The Islamic State of Iraq, al Qaeda in Iraq’s political front, claimed credit for a complex assault on the Tasfirat prison in Tikrit that freed more than 100 prisoners, including dozens of terrorists.
In a statement that was released yesterday on jihadist Internet forums and translated by the SITE Intelligence Group, the Islamic State of Iraq said it executed the Sept. 27 prison break. The terror group said the operation was part of its “Destroying the Walls” campaign, which was announced at the end of July by Abu Du’a, the Islamic State of Iraq’s emir. In that statement, Abu Du’a said that emphasis would be placed on efforts “to release the Muslim prisoners everywhere.”
In yesterday’s statement, al Qaeda in Iraq detailed its complex attack. The group claimed that “silenced weapons, hand grenades, and explosive belts” were smuggled into the prison, and then operations were coordinated between the “imprisoned brothers inside the jail” and the assault team outside.
The prisoners seized control of the prison “while their brothers on the outside kill the main gate’s guards by detonating a parked car bomb and cutting off all roads leading to the security compound against the support patrols,” according to the SITE translation. The car bomb is thought to have been detonated by a suicide bomber.
After taking control of the prison, the al Qaeda fighters attacked the prison archives and destroyed “the data and database of the prisoners and those who are wanted,” according to SITE. “Also, sensitive documents were taken and that which could benefit the apostates in pursuing the mujahideen was burned.”
Al Qaeda in Iraq claimed that the operation resulted in “the death and injury of nearly 80 apostates,” and the escape of “tens” of its fighters. News reports indicated that two Iraqi policemen, an Iraqi soldier, and 11 al Qaeda in Iraq fighters were killed during the fighting.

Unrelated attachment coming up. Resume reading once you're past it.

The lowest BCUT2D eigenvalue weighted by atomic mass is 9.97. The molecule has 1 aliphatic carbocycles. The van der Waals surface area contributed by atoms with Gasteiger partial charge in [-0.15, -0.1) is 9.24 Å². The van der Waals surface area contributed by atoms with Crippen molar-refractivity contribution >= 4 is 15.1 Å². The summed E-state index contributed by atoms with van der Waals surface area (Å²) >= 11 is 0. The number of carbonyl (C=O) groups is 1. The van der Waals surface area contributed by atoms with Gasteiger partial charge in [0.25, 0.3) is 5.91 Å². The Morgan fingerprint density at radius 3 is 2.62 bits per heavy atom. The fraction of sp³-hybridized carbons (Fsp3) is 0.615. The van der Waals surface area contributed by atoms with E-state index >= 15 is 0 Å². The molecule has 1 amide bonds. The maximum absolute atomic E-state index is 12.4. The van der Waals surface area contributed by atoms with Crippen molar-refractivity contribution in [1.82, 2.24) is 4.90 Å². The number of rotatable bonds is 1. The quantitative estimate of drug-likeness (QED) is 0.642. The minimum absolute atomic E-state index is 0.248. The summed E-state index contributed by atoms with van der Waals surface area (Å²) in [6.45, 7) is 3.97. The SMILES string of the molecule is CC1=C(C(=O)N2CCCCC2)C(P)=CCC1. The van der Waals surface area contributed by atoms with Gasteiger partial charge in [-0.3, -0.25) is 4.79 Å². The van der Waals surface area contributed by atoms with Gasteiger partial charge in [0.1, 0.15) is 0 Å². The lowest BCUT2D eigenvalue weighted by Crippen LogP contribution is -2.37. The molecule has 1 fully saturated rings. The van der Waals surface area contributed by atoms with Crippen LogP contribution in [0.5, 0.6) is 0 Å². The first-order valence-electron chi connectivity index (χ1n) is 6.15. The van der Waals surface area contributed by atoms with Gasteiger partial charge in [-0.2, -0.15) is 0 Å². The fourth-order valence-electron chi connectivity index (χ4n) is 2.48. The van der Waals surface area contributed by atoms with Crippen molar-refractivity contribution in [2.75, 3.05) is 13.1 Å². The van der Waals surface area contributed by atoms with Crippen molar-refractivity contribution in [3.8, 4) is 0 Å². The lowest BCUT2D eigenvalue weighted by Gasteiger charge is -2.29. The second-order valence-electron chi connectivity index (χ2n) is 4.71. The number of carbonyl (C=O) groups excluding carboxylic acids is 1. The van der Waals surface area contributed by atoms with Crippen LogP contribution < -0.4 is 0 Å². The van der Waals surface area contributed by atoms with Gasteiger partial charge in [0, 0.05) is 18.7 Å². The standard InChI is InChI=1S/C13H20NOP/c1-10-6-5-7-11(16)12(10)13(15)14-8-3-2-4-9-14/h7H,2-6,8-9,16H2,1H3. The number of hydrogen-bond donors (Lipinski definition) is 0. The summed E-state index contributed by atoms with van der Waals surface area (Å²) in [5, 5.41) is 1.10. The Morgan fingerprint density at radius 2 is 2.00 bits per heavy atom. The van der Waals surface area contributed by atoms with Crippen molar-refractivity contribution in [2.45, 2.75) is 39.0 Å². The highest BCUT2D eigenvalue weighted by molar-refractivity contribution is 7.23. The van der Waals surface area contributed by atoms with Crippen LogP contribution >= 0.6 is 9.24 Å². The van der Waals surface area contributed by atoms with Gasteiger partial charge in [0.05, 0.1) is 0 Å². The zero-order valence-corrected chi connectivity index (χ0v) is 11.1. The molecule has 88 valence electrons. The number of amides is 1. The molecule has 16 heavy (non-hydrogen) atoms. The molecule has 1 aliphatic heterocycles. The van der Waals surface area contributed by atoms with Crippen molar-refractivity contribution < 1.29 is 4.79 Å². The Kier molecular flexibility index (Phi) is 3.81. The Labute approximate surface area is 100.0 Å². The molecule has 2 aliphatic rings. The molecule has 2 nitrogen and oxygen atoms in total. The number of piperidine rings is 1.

Al Qaeda in Iraq maintains the capacity to organize and execute large-scale, complex attacks such as the assault on the Tasfirat prison in Tikrit. Another such attack, in Haditha in March, killed 27 Iraqi policemen. Al Qaeda in Iraq was able to organize and train more than 100 fighters disguised as police commandos, block the roads into the town, and round up and execute the policemen. The group has also demonstrated the ability to launch coordinated attacks in multiple cities throughout the country at least one or two times a month.
Earlier this week, Iraqi and US officials said al Qaeda in Iraq has more that doubled in strength since the US withdrawal from Iraq late last year, from 1,000 to 2,500 fighters, and has reestablished training camps in the deserts in the west of the country, according to The Associated Press. Al Qaeda in Iraq has also doubled its capacity to execute attacks.
Al Qaeda in Iraq is increasing the tempo of attacks in Iraq even as it is devoting resources to fight President Bashir al Assad’s regime in Syria. The Al Nusrah Front for the People of the Levant, which is thought to have received support and personnel from al Qaeda in Iraq, has claimed credit for 27 suicide attacks in Syria since December 2011, and has executed complex suicide assaults on heavily defended Syrian security installations.
Bill Roggio is a Senior Fellow at the Foundation for Defense of Democracies and the Editor of FDD’s Long War Journal.